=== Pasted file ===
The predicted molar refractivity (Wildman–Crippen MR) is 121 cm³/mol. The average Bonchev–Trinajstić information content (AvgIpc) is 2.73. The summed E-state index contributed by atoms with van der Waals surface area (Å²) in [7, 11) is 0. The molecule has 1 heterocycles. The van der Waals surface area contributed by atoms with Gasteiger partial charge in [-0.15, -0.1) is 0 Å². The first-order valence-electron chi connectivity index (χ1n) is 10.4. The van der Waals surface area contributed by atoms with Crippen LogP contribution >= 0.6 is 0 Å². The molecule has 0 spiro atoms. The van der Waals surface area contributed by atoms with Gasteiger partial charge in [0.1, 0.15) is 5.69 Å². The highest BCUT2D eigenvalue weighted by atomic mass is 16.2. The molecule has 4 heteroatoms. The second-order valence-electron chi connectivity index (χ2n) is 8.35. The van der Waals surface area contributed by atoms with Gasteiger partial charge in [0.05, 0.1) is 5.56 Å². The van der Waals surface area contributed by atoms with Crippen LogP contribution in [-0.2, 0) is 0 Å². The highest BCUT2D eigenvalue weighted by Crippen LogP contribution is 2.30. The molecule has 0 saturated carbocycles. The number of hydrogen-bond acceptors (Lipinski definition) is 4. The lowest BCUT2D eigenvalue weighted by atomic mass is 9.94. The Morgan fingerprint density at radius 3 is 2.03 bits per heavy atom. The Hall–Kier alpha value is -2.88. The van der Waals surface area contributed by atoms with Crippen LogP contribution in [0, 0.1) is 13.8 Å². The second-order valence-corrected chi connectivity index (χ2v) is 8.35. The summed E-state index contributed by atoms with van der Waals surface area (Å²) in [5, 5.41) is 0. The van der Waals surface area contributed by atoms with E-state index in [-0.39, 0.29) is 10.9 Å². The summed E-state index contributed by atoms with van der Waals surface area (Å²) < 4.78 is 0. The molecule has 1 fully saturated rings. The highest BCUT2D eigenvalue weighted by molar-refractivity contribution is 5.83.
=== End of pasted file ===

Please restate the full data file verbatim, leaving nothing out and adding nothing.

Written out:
The predicted molar refractivity (Wildman–Crippen MR) is 121 cm³/mol. The average Bonchev–Trinajstić information content (AvgIpc) is 2.73. The summed E-state index contributed by atoms with van der Waals surface area (Å²) in [7, 11) is 0. The molecule has 1 heterocycles. The van der Waals surface area contributed by atoms with Gasteiger partial charge in [-0.15, -0.1) is 0 Å². The first-order valence-electron chi connectivity index (χ1n) is 10.4. The van der Waals surface area contributed by atoms with Crippen LogP contribution >= 0.6 is 0 Å². The molecule has 0 spiro atoms. The van der Waals surface area contributed by atoms with Gasteiger partial charge in [0.1, 0.15) is 5.69 Å². The highest BCUT2D eigenvalue weighted by atomic mass is 16.2. The molecule has 4 heteroatoms. The second-order valence-electron chi connectivity index (χ2n) is 8.35. The van der Waals surface area contributed by atoms with Gasteiger partial charge in [0.05, 0.1) is 5.56 Å². The van der Waals surface area contributed by atoms with Crippen LogP contribution in [-0.2, 0) is 0 Å². The highest BCUT2D eigenvalue weighted by Crippen LogP contribution is 2.30. The molecule has 0 saturated carbocycles. The number of hydrogen-bond acceptors (Lipinski definition) is 4. The lowest BCUT2D eigenvalue weighted by atomic mass is 9.94. The Morgan fingerprint density at radius 3 is 2.03 bits per heavy atom. The Hall–Kier alpha value is -2.88. The van der Waals surface area contributed by atoms with Crippen LogP contribution in [0, 0.1) is 13.8 Å². The second-order valence-corrected chi connectivity index (χ2v) is 8.35. The summed E-state index contributed by atoms with van der Waals surface area (Å²) in [5, 5.41) is 0. The van der Waals surface area contributed by atoms with E-state index in [-0.39, 0.29) is 10.9 Å². The summed E-state index contributed by atoms with van der Waals surface area (Å²) < 4.78 is 0. The molecule has 1 fully saturated rings. The highest BCUT2D eigenvalue weighted by molar-refractivity contribution is 5.83.